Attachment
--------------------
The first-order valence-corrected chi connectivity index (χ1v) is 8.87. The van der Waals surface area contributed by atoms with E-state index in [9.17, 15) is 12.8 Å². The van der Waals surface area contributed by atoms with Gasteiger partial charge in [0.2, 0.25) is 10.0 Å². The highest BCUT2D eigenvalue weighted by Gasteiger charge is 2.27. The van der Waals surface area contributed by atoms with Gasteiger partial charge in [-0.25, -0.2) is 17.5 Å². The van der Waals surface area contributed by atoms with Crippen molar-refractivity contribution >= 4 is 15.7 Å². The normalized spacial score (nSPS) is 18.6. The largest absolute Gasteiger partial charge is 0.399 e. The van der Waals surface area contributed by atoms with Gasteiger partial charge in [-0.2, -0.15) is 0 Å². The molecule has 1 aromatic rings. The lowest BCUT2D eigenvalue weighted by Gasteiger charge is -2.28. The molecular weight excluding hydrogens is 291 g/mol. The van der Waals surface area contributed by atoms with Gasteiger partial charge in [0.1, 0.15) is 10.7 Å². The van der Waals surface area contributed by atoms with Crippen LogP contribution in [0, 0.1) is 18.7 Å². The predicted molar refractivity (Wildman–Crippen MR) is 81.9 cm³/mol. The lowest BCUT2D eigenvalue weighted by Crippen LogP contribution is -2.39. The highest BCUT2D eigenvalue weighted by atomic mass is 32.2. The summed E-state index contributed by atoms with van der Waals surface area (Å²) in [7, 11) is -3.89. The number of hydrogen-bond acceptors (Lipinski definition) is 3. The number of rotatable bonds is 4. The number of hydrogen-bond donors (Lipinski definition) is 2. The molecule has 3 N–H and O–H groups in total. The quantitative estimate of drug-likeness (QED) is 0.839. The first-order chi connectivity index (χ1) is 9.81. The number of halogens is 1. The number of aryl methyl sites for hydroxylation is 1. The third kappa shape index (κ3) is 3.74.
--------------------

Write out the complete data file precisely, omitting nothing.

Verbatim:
The first-order valence-corrected chi connectivity index (χ1v) is 8.87. The van der Waals surface area contributed by atoms with E-state index in [9.17, 15) is 12.8 Å². The van der Waals surface area contributed by atoms with Gasteiger partial charge in [0.2, 0.25) is 10.0 Å². The highest BCUT2D eigenvalue weighted by Gasteiger charge is 2.27. The van der Waals surface area contributed by atoms with Gasteiger partial charge in [-0.25, -0.2) is 17.5 Å². The van der Waals surface area contributed by atoms with Crippen molar-refractivity contribution >= 4 is 15.7 Å². The normalized spacial score (nSPS) is 18.6. The largest absolute Gasteiger partial charge is 0.399 e. The van der Waals surface area contributed by atoms with Gasteiger partial charge in [-0.2, -0.15) is 0 Å². The molecule has 1 aromatic rings. The lowest BCUT2D eigenvalue weighted by Gasteiger charge is -2.28. The molecular weight excluding hydrogens is 291 g/mol. The van der Waals surface area contributed by atoms with Gasteiger partial charge in [0.1, 0.15) is 10.7 Å². The van der Waals surface area contributed by atoms with Crippen LogP contribution in [0, 0.1) is 18.7 Å². The predicted molar refractivity (Wildman–Crippen MR) is 81.9 cm³/mol. The lowest BCUT2D eigenvalue weighted by Crippen LogP contribution is -2.39. The highest BCUT2D eigenvalue weighted by atomic mass is 32.2. The summed E-state index contributed by atoms with van der Waals surface area (Å²) in [7, 11) is -3.89. The number of hydrogen-bond acceptors (Lipinski definition) is 3. The number of rotatable bonds is 4. The number of hydrogen-bond donors (Lipinski definition) is 2. The molecule has 3 N–H and O–H groups in total. The quantitative estimate of drug-likeness (QED) is 0.839. The first-order chi connectivity index (χ1) is 9.81. The number of halogens is 1. The number of aryl methyl sites for hydroxylation is 1. The third kappa shape index (κ3) is 3.74.